Gov. Matt Bevin expressed frustration Tuesday with a recent court decision that has further complicated the byzantine series of events surrounding the University of Louisville Board of Trustees.
On Friday, Franklin Circuit Judge Phillip Shepherd granted Attorney General Andy Beshear’s request to temporarily block Bevin’s overhaul of the board, stopping the 10-member board appointed by Bevin from taking any further action until the lawsuit is resolved.
That led members of the old 17-member board, who were appointed by former Gov. Steve Beshear, to schedule a meeting for this week.
Bevin, a Republican, warned the old board members Tuesday that any such meeting would “further tarnish the reputation of this outstanding university.”
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He contends the former board was illegally constituted because of its political and racial compositions, which had already been challenged by former Attorney General Jack Conway in 2015. The old board, which had two vacancies, had only one minority member and included 13 Democrats.
“With 13 Democrats, one Republican and one independent, it is obvious to anyone that the former board doesn’t even pretend to meet the requirements in KRS 164.821(5),” Bevin said. “Kentucky law clearly states that the University of Louisville Board of Trustees must have proportional representation of the two leading political parties in the commonwealth. The old board didn’t even come close to complying with the law.”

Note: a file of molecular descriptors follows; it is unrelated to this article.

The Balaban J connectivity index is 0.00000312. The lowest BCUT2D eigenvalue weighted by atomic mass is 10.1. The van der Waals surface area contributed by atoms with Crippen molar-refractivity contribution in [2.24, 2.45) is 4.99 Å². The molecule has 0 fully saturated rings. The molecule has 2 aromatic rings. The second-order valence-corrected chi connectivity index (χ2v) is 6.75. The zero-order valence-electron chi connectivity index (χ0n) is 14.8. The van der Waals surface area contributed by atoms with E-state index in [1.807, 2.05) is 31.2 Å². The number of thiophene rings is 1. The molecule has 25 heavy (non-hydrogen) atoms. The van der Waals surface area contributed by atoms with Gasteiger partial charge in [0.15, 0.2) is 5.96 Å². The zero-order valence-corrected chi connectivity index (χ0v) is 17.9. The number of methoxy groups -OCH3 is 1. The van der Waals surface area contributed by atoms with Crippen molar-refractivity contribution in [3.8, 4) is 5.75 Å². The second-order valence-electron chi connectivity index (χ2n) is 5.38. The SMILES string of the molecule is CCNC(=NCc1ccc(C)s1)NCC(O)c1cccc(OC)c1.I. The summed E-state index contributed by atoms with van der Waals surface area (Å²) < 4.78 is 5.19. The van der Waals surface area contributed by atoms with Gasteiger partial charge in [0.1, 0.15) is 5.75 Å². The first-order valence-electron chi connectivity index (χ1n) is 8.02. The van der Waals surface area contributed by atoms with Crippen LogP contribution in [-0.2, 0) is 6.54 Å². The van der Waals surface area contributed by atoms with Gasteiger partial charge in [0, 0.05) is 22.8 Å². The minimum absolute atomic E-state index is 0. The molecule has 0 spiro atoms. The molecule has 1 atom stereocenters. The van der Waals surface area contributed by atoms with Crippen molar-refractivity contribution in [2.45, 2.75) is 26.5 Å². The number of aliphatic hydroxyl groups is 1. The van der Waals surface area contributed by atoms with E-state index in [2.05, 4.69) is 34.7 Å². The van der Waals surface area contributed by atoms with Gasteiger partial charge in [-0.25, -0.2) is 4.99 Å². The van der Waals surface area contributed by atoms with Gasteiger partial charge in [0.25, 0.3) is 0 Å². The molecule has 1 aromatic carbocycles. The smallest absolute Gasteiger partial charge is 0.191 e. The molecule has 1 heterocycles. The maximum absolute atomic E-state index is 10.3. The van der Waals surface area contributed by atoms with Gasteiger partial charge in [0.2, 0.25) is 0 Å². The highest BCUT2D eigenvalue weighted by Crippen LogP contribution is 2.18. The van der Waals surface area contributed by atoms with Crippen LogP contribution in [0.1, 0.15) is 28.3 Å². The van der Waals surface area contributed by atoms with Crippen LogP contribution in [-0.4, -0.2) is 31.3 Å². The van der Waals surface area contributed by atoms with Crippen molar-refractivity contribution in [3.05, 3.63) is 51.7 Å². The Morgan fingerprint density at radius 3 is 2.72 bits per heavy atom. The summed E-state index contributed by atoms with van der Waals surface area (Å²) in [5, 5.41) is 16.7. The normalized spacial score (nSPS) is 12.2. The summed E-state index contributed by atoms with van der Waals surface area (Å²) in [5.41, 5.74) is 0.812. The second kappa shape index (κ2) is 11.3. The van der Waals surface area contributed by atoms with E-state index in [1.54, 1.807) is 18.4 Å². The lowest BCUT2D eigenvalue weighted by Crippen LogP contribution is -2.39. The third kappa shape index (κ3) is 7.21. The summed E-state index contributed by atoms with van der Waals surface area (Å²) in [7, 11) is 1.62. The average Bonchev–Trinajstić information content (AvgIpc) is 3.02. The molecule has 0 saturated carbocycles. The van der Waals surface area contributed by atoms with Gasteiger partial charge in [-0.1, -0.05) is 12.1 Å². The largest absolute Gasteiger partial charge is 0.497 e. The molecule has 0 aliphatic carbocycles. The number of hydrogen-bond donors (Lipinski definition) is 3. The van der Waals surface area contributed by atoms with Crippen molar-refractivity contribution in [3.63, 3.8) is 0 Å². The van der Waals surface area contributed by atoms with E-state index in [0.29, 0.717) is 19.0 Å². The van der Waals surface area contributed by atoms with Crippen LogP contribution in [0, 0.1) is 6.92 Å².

Bevin issued an executive order on June 17 that abolished the U of L board and announced at the same time the imminent departure of President James Ramsey. After several years of financial and athletics scandals, the governor said the U of L board was no longer functional and must be reorganized to improve efficiency and “frankly, to improve the administration of the university.”
Former U of L board chairman Larry Benz said the old board would meet to ratify the actions of the new board, which accepted Ramsey’s resignation last week.
Bevin called on Andy Beshear, a Democrat and the son of the former governor, to explain whether he believes the old board was illegally constituted and whether it “has the authority to meet and conduct business on behalf of the university?”
“It is time for the Attorney General to stop playing self-serving, political games with the future of Kentucky students and allow the university to move forward with new leadership and a fresh start,” Bevin said.
Bevin had previously announced that his office will appeal Shepherd’s decision.
On Tuesday, Andy Beshear said Shepherd’s decision showed a likelihood that Bevin’s proposed overhaul of U of L’s board violated the Kentucky Constitution.
“The governor’s reaction has been to first attack the judge and now me,” Beshear said in a statement. “Kentuckians deserve better. Our legal challenge is not about who will or will not serve on a board of trustees. It is to prevent the governor from asserting ‘absolute authority’ to control the board and the university by dissolving the board anytime he disagrees with it.”